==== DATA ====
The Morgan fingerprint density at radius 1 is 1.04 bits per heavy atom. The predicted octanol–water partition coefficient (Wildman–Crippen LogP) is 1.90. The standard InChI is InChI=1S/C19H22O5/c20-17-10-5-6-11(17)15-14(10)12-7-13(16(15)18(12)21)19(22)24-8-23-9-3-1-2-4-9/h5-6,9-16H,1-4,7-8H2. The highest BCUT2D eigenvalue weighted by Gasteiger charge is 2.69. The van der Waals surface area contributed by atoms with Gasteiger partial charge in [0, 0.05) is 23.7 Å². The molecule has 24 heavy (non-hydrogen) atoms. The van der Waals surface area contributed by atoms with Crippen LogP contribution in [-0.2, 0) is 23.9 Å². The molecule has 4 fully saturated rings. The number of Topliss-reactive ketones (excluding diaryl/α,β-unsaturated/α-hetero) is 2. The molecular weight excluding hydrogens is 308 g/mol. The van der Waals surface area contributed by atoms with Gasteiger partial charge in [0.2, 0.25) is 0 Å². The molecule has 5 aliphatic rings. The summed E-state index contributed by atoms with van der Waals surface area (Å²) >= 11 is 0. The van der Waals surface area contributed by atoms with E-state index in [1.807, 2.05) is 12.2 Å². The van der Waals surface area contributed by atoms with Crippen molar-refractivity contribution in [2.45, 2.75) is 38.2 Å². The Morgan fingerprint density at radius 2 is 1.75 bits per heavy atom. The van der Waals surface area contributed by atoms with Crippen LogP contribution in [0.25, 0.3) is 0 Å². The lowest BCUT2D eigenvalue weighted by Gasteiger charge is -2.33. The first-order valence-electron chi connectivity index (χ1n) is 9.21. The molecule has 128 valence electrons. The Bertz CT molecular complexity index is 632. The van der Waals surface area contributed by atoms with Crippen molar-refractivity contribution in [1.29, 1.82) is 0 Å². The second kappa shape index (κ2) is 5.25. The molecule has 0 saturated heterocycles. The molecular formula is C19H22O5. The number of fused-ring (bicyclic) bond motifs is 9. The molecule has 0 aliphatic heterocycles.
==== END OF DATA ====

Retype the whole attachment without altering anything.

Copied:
The Morgan fingerprint density at radius 1 is 1.04 bits per heavy atom. The predicted octanol–water partition coefficient (Wildman–Crippen LogP) is 1.90. The standard InChI is InChI=1S/C19H22O5/c20-17-10-5-6-11(17)15-14(10)12-7-13(16(15)18(12)21)19(22)24-8-23-9-3-1-2-4-9/h5-6,9-16H,1-4,7-8H2. The highest BCUT2D eigenvalue weighted by Gasteiger charge is 2.69. The van der Waals surface area contributed by atoms with Gasteiger partial charge in [0, 0.05) is 23.7 Å². The molecule has 24 heavy (non-hydrogen) atoms. The van der Waals surface area contributed by atoms with Crippen LogP contribution in [-0.2, 0) is 23.9 Å². The molecule has 4 fully saturated rings. The number of Topliss-reactive ketones (excluding diaryl/α,β-unsaturated/α-hetero) is 2. The molecular weight excluding hydrogens is 308 g/mol. The van der Waals surface area contributed by atoms with Gasteiger partial charge in [0.2, 0.25) is 0 Å². The molecule has 5 aliphatic rings. The summed E-state index contributed by atoms with van der Waals surface area (Å²) >= 11 is 0. The van der Waals surface area contributed by atoms with E-state index in [1.807, 2.05) is 12.2 Å². The van der Waals surface area contributed by atoms with Crippen molar-refractivity contribution in [2.45, 2.75) is 38.2 Å². The Morgan fingerprint density at radius 2 is 1.75 bits per heavy atom. The van der Waals surface area contributed by atoms with Crippen LogP contribution in [0.25, 0.3) is 0 Å². The lowest BCUT2D eigenvalue weighted by Gasteiger charge is -2.33. The first-order valence-electron chi connectivity index (χ1n) is 9.21. The molecule has 128 valence electrons. The Bertz CT molecular complexity index is 632. The van der Waals surface area contributed by atoms with Crippen molar-refractivity contribution in [1.29, 1.82) is 0 Å². The second kappa shape index (κ2) is 5.25. The molecule has 0 saturated heterocycles. The molecular formula is C19H22O5. The number of fused-ring (bicyclic) bond motifs is 9. The molecule has 0 aliphatic heterocycles.